"Europe is sleeping"

Ida Felicia Noack: Plantu, February 12, 2014.

The emphasis on the contour of each feature underlines the focus on every utterance from the portrayed. Cartoonists listen through their pen, they transform on the spot what is being unfolded.

Ida Felicia Noack catching her colleagues on paper, February 12, 2014.

And so it follows that in a discussion of cartoonists, they draw each other.

Ida Felicia Noack caught Erik Petri on paper while drawing on paper panels at the back of the room when Plantu chaired a masterclass with the Danish cartoonists in Copenhagen this week. The theme of the day turned out to become BEWARE of the state of our democracy and with the very word democracy comes cartooning:

Ida Felicia Noack: Erik Petri drawing, February 12, 2014.

We have a new kind of censorship at hand, Plantu clarified. There is the vulgar one we know from Iran and, using the example of his own country, we have the hypocrite one. I need not even detail - his line of reasoning, the standpoint of editors today, not to mention the reaction from across the world and the impact of it all on the situation of the cartoonist was nailed by Erik Petri:

Erik Petri, the second panel of the day - February 12, 2014. Photo: Erik Petri.

- Europe is sleeping. Brussels is sleeping.

As Plantu stated. There is no room for critique. Everything has to be clear and plain, not causing concern that it might be misunderstood. Harmless is the word.

Syria for one has been forgotten. All we get is disinformation about Syria, while a cat in need is placed on the front page. "Sympathique, but I prefer the cat", today's editor will exclaim when presented with other options for a drawn editorial.

And so Plantu stressed: We have to tell everybody that this is the end of democracy.

While there was consensus about the state of the matter, there was an insistence on the possibility of creating a change. Claus Gade Sørensen argued that cartoonists combine news and entertainment, which give the cartoonists a space in which to operate, while Roald Als underlined that it is the job of cartoonists to create laughter. A critical one at that, if people laugh, the cartoonist will be given the front page.

Ida Felicia Noack: The host of the day, Lars Refn, with Plantu,
February 12, 2014.
Besides - while Roald was at it - Cartooning for Peace: When has cartooning ever been about peace? Cartoonists are not peace-makers. They create trouble, making us laugh in the process as a means to get heard.

And so when it came to decide on a topic to draw, it had to be the on self-censorship, and everyone sat down to find each their angle on the matter...

Is there anything as inspiring as the artistic process?

Intense silence while everybody is drawing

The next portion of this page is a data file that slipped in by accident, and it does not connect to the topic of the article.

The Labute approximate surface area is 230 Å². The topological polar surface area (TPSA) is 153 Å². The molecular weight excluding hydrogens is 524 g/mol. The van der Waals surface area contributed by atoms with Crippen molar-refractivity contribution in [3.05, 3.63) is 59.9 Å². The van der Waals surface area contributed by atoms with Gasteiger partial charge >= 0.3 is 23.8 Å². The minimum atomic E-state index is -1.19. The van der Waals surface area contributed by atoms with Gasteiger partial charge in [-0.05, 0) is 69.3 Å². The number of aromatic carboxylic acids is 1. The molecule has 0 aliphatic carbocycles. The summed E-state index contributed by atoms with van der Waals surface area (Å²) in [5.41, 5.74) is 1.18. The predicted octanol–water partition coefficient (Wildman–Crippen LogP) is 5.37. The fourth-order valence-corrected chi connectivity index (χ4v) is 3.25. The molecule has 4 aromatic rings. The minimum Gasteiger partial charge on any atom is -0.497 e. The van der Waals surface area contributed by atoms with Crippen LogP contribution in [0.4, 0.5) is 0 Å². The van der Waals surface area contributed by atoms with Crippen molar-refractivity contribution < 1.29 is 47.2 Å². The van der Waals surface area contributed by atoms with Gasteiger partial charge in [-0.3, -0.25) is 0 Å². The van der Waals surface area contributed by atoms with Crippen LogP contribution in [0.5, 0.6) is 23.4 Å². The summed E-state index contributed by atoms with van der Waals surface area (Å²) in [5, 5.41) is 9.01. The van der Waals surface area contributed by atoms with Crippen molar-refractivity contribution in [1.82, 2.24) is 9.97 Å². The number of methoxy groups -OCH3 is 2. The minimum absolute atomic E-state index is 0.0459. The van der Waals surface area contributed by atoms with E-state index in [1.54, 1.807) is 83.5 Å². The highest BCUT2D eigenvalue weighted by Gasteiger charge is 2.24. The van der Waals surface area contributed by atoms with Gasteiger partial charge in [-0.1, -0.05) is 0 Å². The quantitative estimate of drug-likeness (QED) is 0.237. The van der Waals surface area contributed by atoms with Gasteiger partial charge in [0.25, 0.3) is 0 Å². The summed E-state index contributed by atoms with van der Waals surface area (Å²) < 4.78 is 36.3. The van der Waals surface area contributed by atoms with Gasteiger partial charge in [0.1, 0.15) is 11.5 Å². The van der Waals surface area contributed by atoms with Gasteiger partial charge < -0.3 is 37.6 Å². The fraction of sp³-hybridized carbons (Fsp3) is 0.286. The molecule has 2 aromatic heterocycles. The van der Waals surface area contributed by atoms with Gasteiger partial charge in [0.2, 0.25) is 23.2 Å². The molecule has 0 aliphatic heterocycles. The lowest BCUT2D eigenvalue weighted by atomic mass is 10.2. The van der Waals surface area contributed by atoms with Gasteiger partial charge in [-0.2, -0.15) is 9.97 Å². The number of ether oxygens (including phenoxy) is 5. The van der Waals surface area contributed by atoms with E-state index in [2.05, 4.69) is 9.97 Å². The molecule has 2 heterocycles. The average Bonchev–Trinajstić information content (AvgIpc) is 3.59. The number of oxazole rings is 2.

At first ideas are hit upon, rejected and new ones welcomed. Any ideas from someone like me are already useless. Cartooning is not illustrating verbal reasoning, but creating a meaning, including its counterpoints through radically different means.

Erik Petri at the laptop, while Jørn Villumsen is off for a moment
Then silence sets in while the first sketches are condensed. The tension is palpable, and not even broken by the sudden need to withdraw to the corners, windows or to simply stand up in order to put different perspectives onto the paper. Kierkegaard was not alone in this technique. And finally the low humming of machine power when the laptops are opened and the drawings scanned to make the final adjustments.

Rasmus Sand Høyer: Plantu, February 12, 2014.

Rasmus Sand Høyer: Maité Leon -
the gorgeous assistant of Plantu, February 12, 2014.

The drawn protagonists snapping their own portraits
Ida Noack: Plantu and Maité Leon, February 12, 2014.

And just for comparison, dialoguing through drawing, naturally:

Dialogue through drawings, Maité Leon and Plantu, February 12, 2014.

The condensation of the day as seen by Plantu:

Plantu, February 12, 2014.

And yes, Denmark is a country which houses more pigs than humans. The three monotheistic religions in powerful unison, the torture of the light from the lamp and the demands from the outside, all partake to the final outcome on the cartoonists' paper. It is the prohibition itself which makes his final image.

"Civil Strike! I will not obey a government that has lost its legitimacy"
Photo: Tony Daoud, 2013
I adore Plantu's reflection of the Danish flag in the symbol of "entrance forbidden", elegantly balanced in the three red focal points across the picture plane. The white cross of the flag is such a fixed graphic construction and seeing it reflected in this particular sign which has been a symbol of civil disobedience, not least in Syria - is a visual revelation.

So Syria offers us a way not least for the cartoonists in Europe: Much more civil disobedience!

- All drawings shown are courtesy of their cartoonists and must not be reproduced without their permission. Unless otherwise stated the photos were taken by me.

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